Esteemed by his fellow ministers and many academics, Campbell was revered by his students as “a professor of rare erudition and wide and accurate scholarship.” He was known as “an indefatigable student” because of his studies in history, philology, palæology, and particularly ethnology, for which he had “a singular passion.” His linguistic abilities and breadth of knowledge added entertaining digressions to his lectures. Many were attracted by his charming personality, contagious enthusiasm, and chivalrous sense of honour. He had the respect, confidence, and friendship of his college’s principal, Donald Harvey MacVicar, although MacVicar’s biographer commented that “scarcely two men could have been found more unlike in their temperaments, habits, tastes and convictions.” One bond between them was an interest in the evangelization of French Canadians. Both defended the controversial Charles Chiniquy*, even when threatened by mob violence. Some contemporaries, however, accused Campbell of “intellectual hauteur” and an explosive temper, and felt that his religious zeal at times carried him beyond the bounds of prudence.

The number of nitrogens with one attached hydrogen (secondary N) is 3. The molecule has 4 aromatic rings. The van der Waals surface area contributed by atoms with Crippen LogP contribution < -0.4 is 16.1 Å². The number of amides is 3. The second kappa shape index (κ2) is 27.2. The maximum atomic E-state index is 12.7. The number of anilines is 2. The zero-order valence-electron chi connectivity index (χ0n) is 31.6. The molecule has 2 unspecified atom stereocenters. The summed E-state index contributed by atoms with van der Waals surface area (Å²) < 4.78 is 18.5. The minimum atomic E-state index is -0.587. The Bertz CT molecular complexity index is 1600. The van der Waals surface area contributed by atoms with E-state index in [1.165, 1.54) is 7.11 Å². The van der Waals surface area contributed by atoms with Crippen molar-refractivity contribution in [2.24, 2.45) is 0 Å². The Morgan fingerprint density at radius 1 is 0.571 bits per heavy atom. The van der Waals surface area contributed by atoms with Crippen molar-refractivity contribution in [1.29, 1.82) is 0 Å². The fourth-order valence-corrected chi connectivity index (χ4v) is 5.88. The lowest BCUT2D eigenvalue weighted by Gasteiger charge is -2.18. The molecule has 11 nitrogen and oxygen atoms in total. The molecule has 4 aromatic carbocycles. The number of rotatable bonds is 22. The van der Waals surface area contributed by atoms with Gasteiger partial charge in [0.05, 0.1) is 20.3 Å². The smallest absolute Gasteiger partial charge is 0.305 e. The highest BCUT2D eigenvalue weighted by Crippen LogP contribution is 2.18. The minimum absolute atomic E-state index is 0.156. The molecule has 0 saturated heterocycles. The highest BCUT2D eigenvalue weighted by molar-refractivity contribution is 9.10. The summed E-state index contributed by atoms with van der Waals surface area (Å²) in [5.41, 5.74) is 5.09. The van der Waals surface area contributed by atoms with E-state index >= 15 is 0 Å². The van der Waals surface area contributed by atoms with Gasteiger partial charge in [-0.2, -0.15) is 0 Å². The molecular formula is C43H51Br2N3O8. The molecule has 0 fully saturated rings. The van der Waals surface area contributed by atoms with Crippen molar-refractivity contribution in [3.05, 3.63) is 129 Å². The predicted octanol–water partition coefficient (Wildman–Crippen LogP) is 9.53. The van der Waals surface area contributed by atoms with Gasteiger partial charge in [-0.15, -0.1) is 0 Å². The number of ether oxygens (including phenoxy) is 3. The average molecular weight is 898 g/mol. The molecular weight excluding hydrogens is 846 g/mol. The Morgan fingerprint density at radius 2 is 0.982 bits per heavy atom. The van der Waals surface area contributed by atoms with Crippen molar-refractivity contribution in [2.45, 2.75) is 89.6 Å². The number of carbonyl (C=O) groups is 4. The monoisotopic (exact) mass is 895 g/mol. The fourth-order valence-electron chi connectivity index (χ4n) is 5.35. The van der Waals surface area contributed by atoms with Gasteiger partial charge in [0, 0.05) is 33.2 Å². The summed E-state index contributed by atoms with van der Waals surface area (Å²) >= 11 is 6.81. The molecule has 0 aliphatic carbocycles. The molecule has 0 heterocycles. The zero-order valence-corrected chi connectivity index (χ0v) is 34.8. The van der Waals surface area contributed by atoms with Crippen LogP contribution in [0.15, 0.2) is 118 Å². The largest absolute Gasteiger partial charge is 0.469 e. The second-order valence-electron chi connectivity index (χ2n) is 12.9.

Campbell’s place in Canadian history was established not by his writing but by charges of heresy brought against him. In an address presented to students of Queen’s College in Kingston, Ont., on 26 Feb. 1893, entitled “The perfect book or the perfect father,” he made statements that many believed were subversive of truth and opposed to the teachings of Scripture. The Presbytery of Maitland attempted unsuccessfully to bring the matter before the church’s General Assembly in June, but later that month the Presbytery of Montreal discussed the charge that Campbell denied the entire inerrancy of the Old Testament. Although facing a possible trial, Campbell would retract nothing, admitting only that he had spoken “somewhat strongly” in his address.